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A Thousand Names for Joy


The tao that can be told is not the eternal Tao.

The tao that can be told isn't the eternal Tao, because trying to tell it brings it into time. Once anything is named, it's no longer eternal. Before you name anything, the world has no things in it, no meaning. There's nothing but peace in a wordless, questionless world. It's the space where everything is already answered, in joyful silence.

The name that can be named is not the eternal Name.

The unnamable is the eternally real.

Name is the origin of all particular things

Naming is the origin of all the particular things that make up the world of illusion, the dream world. When the mind believes what it thinks, it names what cannot be named and tries to make it real through a name.

The whole world is projected. When you're shut down and frightened, the whole world seems hostile; when you love what is, everything in the world becomes beloved. Inside and outside always match.

Caught in desire, you see only the manifestations.

Free from desire, you realize the mystery.

Not believing your own thoughts, you're free from the primal desire: the thought that reality should be different than what is.

There is no mystery. Everything is as clear as day. It's simple, because there really isn't anything. There's only the story appearing now. And not even that.

In the end, "desire" is equal to "free from desire."

I have questioned my thoughts, and I've seen that it's crazy to argue with what is. I don't ever want anything to happen except what's happening.

Any apparently separate thing can't be real, since the mind has created it with its names. When we understand this, the unreal becomes beautiful, because there's nothing that can threaten the real.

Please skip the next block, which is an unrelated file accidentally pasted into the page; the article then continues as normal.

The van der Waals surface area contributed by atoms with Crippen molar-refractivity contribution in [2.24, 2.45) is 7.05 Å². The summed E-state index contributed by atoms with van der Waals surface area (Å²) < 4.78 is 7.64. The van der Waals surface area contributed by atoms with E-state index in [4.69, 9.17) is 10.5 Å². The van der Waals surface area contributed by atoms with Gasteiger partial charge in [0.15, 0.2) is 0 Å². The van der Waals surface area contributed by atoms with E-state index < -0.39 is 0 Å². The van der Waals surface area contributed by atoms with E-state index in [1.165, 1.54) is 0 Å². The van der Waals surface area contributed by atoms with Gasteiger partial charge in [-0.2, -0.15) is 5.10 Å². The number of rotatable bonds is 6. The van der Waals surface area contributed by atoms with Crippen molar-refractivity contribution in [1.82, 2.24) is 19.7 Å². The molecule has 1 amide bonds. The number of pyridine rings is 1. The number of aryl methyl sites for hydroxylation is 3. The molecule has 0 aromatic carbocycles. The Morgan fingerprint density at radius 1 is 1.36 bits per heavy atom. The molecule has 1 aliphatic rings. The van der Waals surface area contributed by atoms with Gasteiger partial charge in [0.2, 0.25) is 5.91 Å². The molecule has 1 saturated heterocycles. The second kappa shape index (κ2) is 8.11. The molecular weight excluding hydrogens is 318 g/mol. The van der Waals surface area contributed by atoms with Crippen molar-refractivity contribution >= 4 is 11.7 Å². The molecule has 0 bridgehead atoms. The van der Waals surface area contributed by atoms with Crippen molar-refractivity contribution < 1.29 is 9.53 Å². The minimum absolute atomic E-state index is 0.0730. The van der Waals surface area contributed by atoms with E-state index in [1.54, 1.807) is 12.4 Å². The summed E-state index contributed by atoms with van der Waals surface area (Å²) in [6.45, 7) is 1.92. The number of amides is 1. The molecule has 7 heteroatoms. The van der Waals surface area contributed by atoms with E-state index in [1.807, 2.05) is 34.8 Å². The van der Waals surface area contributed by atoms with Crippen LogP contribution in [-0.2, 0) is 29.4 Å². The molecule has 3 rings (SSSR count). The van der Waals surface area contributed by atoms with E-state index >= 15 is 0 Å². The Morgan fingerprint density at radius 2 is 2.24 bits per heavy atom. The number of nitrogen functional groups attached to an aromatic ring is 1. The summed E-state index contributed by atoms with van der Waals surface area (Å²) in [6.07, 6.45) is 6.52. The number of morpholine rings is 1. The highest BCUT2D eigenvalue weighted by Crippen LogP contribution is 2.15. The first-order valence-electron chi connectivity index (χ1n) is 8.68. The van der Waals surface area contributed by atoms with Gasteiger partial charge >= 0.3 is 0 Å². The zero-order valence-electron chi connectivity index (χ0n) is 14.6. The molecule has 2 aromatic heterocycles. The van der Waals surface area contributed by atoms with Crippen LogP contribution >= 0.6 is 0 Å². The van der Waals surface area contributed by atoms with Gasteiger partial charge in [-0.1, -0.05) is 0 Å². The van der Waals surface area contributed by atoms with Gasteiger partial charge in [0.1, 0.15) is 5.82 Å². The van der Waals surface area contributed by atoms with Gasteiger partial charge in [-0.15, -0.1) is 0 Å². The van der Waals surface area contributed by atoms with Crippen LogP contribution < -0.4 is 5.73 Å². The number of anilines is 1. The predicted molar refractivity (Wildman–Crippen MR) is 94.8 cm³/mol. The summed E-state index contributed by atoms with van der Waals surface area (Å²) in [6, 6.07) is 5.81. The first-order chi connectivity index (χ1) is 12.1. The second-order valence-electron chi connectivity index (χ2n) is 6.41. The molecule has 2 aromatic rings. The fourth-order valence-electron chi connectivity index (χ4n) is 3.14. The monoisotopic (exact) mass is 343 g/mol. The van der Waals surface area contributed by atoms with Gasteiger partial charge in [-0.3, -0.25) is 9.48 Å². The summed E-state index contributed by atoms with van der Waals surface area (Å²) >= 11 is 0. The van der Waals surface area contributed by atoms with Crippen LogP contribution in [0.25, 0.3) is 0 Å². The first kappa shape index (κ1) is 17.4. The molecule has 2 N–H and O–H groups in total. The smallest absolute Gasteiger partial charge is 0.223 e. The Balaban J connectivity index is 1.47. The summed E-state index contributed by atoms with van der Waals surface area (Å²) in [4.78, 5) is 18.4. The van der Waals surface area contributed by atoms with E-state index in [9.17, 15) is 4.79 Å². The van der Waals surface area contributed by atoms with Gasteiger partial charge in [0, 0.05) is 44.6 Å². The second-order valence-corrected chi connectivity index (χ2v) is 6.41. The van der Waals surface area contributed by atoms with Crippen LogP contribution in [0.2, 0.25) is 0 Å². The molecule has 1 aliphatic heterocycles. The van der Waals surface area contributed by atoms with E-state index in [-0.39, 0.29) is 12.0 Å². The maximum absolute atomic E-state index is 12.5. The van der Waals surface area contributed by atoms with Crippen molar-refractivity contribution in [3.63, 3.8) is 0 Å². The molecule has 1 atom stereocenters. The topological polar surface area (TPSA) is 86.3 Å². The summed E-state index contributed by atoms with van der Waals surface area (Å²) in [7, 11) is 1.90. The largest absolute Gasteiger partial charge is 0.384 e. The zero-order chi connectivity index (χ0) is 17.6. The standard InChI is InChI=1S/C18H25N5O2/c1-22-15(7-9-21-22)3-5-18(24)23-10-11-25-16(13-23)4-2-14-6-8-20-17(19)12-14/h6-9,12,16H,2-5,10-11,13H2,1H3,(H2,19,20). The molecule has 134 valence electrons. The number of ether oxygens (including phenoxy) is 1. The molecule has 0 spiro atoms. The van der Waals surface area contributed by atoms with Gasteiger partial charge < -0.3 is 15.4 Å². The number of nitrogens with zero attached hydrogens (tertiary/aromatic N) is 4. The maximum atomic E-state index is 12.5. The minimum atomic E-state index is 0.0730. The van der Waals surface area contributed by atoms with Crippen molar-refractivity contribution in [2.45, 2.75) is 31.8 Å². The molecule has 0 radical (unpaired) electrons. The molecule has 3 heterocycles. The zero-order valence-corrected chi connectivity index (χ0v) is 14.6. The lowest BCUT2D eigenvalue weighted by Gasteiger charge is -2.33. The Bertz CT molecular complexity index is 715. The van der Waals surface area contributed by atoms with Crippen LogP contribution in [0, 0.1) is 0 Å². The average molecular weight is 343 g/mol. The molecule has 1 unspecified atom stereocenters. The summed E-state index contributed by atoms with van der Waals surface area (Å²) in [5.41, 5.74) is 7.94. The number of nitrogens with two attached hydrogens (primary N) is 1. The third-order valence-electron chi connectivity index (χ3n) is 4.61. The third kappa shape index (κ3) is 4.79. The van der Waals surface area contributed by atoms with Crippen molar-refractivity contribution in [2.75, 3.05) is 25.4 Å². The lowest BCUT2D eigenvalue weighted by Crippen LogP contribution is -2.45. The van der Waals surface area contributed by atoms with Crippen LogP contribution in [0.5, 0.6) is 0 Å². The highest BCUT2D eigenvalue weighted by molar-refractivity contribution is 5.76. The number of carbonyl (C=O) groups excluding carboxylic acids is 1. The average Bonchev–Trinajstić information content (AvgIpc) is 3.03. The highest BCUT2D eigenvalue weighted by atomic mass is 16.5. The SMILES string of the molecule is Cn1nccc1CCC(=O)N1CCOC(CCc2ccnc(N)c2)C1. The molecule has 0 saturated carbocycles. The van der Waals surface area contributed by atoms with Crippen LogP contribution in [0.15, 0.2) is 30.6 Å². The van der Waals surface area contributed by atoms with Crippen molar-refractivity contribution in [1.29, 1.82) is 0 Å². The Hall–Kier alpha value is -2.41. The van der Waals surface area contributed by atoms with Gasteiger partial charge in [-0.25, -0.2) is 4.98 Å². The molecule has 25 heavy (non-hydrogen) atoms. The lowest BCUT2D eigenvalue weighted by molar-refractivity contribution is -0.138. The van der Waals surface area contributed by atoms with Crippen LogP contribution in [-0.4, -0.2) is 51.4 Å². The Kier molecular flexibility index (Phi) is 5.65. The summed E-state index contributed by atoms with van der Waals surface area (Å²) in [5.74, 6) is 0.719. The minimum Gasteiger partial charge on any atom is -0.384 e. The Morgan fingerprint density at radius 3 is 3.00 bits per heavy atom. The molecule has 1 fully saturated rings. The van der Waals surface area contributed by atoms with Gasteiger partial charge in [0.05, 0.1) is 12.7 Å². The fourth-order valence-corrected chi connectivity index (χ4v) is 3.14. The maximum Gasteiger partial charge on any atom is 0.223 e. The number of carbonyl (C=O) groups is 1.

Yet mystery and manifestations arise from the same source.

This source is called darkness.

Darkness within darkness.

The gateway to all understanding.

Tao Te Ching says the source of everything is called "darkness." What a beautiful name. In reality, the darkness is always benevolent.

Darkness is our source. In the end, it embraces everything. Its nature is love, and in our confusion we name it terror and ugliness, the unacceptable, the unbearable.

What is the darkness within darkness? It's the mind that doesn't know a thing. This don't-know mind is the center of the universe --- it is the universe --- there's nothing outside it.

The reason that darkness is the gateway to all understanding is that once the darkness is understood, you're clear that nothing is separate from you.

The dark, the nameless, the unthinkable --- that is what you can absolutely trust. It doesn't change, and it's benevolent. No name, no thought, can possibly be true in an ultimate sense.

When you realize this, you just have to laugh. There's nothing serious about life or death.


The Tao doesn't take sides; it gives both to both good and evil.

The Master doesn't take sides; she welcomes both saints and sinners.

All suffering is mental. It has nothing to do with the body or with a person's circumstances. You can be in great pain without any suffering. How do you know you're supposed to be in pain? Because that's what's happening.

To be in pain and believe that you shouldn't be in pain --- that's hell. Even pain is projected: it's always on its way out. If your thinking changes, the pain changes.

To live without a stressful story, to be a lover of what is, even in pain --- that's heaven.

The Master can't take sides. She is in love with reality, and reality includes everything. Her arms are open to it all. She finds everything in herself: all crimes, all holiness.

She doesn't see saints as saints or sinners as sinners; they're just people who are suffering or not, believing their thoughts or not. She doesn't see any difference between states of consciousness. There is nothing to strive for, nothing to leave behind. There's only one and not even that.

Believing a stressful thought is an attempt to break the connection. That's why it feels so uncomfortable.

The darkness, the void, the space that the mind is terrified to enter, is the beginning of all life. Fall in love with it, and when you do, it will immediately be taken from you, as you witness the birth of light. The Tao doesn't take sides. It embraces both the darkness and the light. They're equal.

The Tao is like a bellows: it is empty yet infinitely capable.

The more you use it, the more it produces; the more you talk of it, the less you understand.

Hold on to the center.

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